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Australia is a global success story when it comes to reducing rates of smoking – in 1998 nearly 30 per cent of people smoked, while three decades later that figure has been cut to 13 per cent. But in just the past decade, the number of people trying out or using e-cigarettes has continued to grow. Proponents argued that these were people using the vape to quit smoking, but new Australian figures suggest that may not be the case.

In a study, people were interviewed about their health behaviours and lifestyle during phone surveys conducted over a five year period, from 2016 to 2020. Among the questions asked were how often someone used e-cigarettes as well as their main motivation. About 60 per cent of those surveyed were men, and participants were from a wide spread of ages (though the bulk of participants were aged 25-39).

The researchers found e-cigarette use doubled between 2016 and 2020, jumping from 6.6 per cent of respondents to 13 per cent. Younger people were much more likely to vape – one in five people in the 18-24 group reported using an e-cigarette while among those 65 or older it was 5.2 per cent. The main overall increase in e-cigarette use was also largely put down to more widespread use among young people. The main reason people reported using e-cigarettes was to help them quit smoking.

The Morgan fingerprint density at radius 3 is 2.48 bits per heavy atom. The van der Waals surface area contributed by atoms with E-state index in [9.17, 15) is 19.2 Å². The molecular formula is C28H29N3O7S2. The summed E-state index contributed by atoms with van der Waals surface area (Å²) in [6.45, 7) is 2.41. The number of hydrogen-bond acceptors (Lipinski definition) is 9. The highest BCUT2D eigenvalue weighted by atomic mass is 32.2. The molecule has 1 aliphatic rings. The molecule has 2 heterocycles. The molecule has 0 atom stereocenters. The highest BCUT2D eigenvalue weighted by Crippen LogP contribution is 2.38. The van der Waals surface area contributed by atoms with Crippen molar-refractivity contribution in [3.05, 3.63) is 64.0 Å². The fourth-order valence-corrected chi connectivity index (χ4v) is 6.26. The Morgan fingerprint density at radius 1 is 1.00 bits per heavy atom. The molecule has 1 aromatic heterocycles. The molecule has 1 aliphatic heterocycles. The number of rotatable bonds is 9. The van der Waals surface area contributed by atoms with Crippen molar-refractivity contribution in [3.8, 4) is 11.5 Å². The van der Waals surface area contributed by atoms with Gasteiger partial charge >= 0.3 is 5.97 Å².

The paper’s authors say this growth in use, especially among young people, points to the failure of e-cigarettes as a device to help smokers quit and suggest that stronger measures are needed to curb excessive use. They say that while e-cigarettes containing nicotine are illegal in Australia, they continue to be generally accessible.

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